Labour Conference: Replace Britain’s Defence Industry With Wind Turbine Factories

BRIGHTON, United Kingdom – Radical left group the Campaign for Nuclear Disarmament (CND) have proposed substituting Britain’s successful defence industry for wind turbine factories instead.

Under normal circumstances, the pronouncements of Cold-War warriors the CND would never normally be worthy of national press attention. Yet the country suddenly finds itself in the unusual position of the CND’s long-standing vice chairman and most famous member having been elevated to leader of the Labour Party – becoming the most influential left winger in the country in the process.

Regardless, Jeremy Corbyn was due to speak at Monday’s CND fringe event at the Labour party conference. He has been a stalwart of the meetings for decades and despite his new role all indications pointed towards his attendance, unlike the plethora of other small events he had agreed to speak at months ago and quietly withdrew from.

The small conference room at one of the peripheral conference venues was by far adequate for the few dozen hardcore supporters the CND could rely on year-on-year to keep the faith, yet the clear signs Corbyn was due to speak saw the room crammed this year from wall to wall – with delegates, members, and press.

When CND General Secretary Kate Hudson opened the meeting and gave Jeremy’s apologies for having to cancel at the last minute due to other commitments, the groan of disappointment from the gathered was near deafening. Perhaps none sighed so loud as the Sky cameraman set up at the back – he’d had to lug his equipment half way up Brighton beach from the main conference venue in hope of getting footage of the leader himself.

A message to the CND from Brighton’s most in-demand man read out to the audience said: “Please tell CND meeting JC as committed as ever to a nuclear free world, and the non renewal of Trident. I will do my persuasive best. Love from Jeremy Corbyn”.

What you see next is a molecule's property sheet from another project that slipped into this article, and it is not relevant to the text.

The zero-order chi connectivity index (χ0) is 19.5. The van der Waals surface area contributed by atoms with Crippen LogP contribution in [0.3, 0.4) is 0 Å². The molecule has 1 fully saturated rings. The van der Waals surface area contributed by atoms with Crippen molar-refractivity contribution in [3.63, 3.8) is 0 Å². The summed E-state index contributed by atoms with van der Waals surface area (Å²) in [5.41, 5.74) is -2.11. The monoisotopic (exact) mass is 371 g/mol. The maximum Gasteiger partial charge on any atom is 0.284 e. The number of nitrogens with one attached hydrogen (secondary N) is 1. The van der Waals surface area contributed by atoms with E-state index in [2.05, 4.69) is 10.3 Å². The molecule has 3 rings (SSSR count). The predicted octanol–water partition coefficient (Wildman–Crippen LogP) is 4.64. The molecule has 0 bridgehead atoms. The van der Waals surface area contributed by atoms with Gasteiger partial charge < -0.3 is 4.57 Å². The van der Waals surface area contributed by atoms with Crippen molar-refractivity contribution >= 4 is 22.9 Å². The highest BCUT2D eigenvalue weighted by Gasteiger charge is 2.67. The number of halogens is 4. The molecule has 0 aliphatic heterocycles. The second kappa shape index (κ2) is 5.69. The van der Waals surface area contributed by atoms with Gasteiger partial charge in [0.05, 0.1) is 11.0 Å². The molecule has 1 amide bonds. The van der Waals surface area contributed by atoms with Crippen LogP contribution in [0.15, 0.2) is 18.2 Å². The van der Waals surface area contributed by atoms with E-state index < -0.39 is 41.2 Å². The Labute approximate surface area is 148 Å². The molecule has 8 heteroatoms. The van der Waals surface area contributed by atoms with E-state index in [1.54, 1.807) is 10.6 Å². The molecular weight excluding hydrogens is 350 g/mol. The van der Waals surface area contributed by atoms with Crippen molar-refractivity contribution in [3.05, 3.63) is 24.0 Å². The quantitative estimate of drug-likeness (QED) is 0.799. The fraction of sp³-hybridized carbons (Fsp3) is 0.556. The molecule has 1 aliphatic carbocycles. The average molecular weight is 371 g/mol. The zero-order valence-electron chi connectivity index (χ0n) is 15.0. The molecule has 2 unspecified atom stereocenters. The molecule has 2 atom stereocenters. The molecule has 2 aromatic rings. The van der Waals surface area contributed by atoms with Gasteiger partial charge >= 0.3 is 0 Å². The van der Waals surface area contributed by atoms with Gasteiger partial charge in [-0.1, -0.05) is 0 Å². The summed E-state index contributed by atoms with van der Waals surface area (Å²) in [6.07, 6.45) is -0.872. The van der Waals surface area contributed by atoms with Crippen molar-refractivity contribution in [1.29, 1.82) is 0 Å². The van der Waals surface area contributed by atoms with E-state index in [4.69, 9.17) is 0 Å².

Cue applause.

Launching into the turgid speeches themselves, one of the key recurring themes was the conflicting priorities of the group. On one hand, the CND is militantly dedicated to making a nuclear free world. Yet the CND’s paymasters are the unions, and thousands of their members rely on Britain’s civil and military nuclear programmes for their livelihoods.

Balancing killing off nuclear with the potential loss of some 11,000 stable, skilled jobs was a problem the gathered seemed to have no answer to, except for newly elected Labour National Policy Forum member Joanne Rust. Despite her recent failed bid to enter parliament, Rust’s aptitude for unusual policy ideas is clearly appreciated by the party – her new position lends her a certain modicum of power and her involvement with the CND will only ingratiate her with the new leadership.

Articulating her grand plan to wean Britain off nuclear weapons without creating at a single stroke thousands of unemployed skilled engineers and technicians, Rust said: “the stronger argument, the argument we should all be making, is the money spent on Trident would be better invested in skilled jobs that would be of benefit to us all… we definitely need sustainable energy”.

“Jobs like offshore wind and wave power could generate 50-per-cent of the UK’s energy needs and create between 25,000 and 30,000 new jobs. We are the party that brought in the ground-breaking climate change act. We are the party that genuinely want to invest in a greener, cleaner environment. Unlike David Cameron’s ‘green crap’!”.

“The skills of those people currently building those seven Astute submarines in Barrow, and others whose livelihoods who currently rely on the defence sector can be easily adapted to manufacture turbines to harness marine and wind [power].

“A government led defence diversification plan involving the trade unions and the community, properly planned with real resources would ensure continued employment for those employed in the defence sector”.

Beating swords into ploughshares indeed. Never mind that authoritative studies have shown wind power is significantly more expensive and less efficient than the industry generally likes to admit. Such facts can be terribly inconvenient when you’re trying to wreck the defensive backbone of a nation.

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